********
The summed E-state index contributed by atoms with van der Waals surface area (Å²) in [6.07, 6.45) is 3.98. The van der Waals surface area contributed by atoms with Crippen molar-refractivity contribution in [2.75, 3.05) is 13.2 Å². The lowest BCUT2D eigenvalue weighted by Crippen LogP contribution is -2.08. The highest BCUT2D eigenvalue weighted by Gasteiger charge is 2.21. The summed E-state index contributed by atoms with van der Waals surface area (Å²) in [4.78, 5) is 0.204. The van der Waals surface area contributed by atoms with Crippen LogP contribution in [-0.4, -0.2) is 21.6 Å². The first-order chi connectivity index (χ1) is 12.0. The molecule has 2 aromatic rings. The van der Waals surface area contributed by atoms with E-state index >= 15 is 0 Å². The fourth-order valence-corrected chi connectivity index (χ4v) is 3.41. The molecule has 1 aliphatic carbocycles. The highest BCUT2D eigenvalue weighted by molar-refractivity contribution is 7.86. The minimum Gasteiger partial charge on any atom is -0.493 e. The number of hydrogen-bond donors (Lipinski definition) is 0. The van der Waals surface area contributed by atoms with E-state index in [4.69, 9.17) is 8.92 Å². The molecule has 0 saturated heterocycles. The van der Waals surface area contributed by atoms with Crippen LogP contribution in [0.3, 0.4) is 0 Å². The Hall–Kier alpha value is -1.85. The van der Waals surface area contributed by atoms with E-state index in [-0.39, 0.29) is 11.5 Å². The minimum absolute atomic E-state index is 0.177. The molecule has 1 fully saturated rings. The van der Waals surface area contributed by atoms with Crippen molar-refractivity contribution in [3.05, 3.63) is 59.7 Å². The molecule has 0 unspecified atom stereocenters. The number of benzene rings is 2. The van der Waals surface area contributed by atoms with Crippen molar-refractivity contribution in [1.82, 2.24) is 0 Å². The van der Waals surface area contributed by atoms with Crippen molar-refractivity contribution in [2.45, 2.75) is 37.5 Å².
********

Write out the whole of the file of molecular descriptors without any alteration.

The summed E-state index contributed by atoms with van der Waals surface area (Å²) in [6.07, 6.45) is 3.98. The van der Waals surface area contributed by atoms with Crippen molar-refractivity contribution in [2.75, 3.05) is 13.2 Å². The lowest BCUT2D eigenvalue weighted by Crippen LogP contribution is -2.08. The highest BCUT2D eigenvalue weighted by Gasteiger charge is 2.21. The summed E-state index contributed by atoms with van der Waals surface area (Å²) in [4.78, 5) is 0.204. The van der Waals surface area contributed by atoms with Crippen LogP contribution in [-0.4, -0.2) is 21.6 Å². The first-order chi connectivity index (χ1) is 12.0. The molecule has 2 aromatic rings. The van der Waals surface area contributed by atoms with E-state index >= 15 is 0 Å². The fourth-order valence-corrected chi connectivity index (χ4v) is 3.41. The molecule has 1 aliphatic carbocycles. The highest BCUT2D eigenvalue weighted by molar-refractivity contribution is 7.86. The minimum Gasteiger partial charge on any atom is -0.493 e. The number of hydrogen-bond donors (Lipinski definition) is 0. The van der Waals surface area contributed by atoms with E-state index in [4.69, 9.17) is 8.92 Å². The molecule has 0 saturated heterocycles. The van der Waals surface area contributed by atoms with Crippen LogP contribution in [0.3, 0.4) is 0 Å². The Hall–Kier alpha value is -1.85. The van der Waals surface area contributed by atoms with E-state index in [-0.39, 0.29) is 11.5 Å². The minimum absolute atomic E-state index is 0.177. The molecule has 1 fully saturated rings. The van der Waals surface area contributed by atoms with Crippen molar-refractivity contribution in [3.05, 3.63) is 59.7 Å². The molecule has 0 unspecified atom stereocenters. The number of benzene rings is 2. The van der Waals surface area contributed by atoms with Crippen molar-refractivity contribution in [1.82, 2.24) is 0 Å². The van der Waals surface area contributed by atoms with Crippen molar-refractivity contribution in [2.45, 2.75) is 37.5 Å².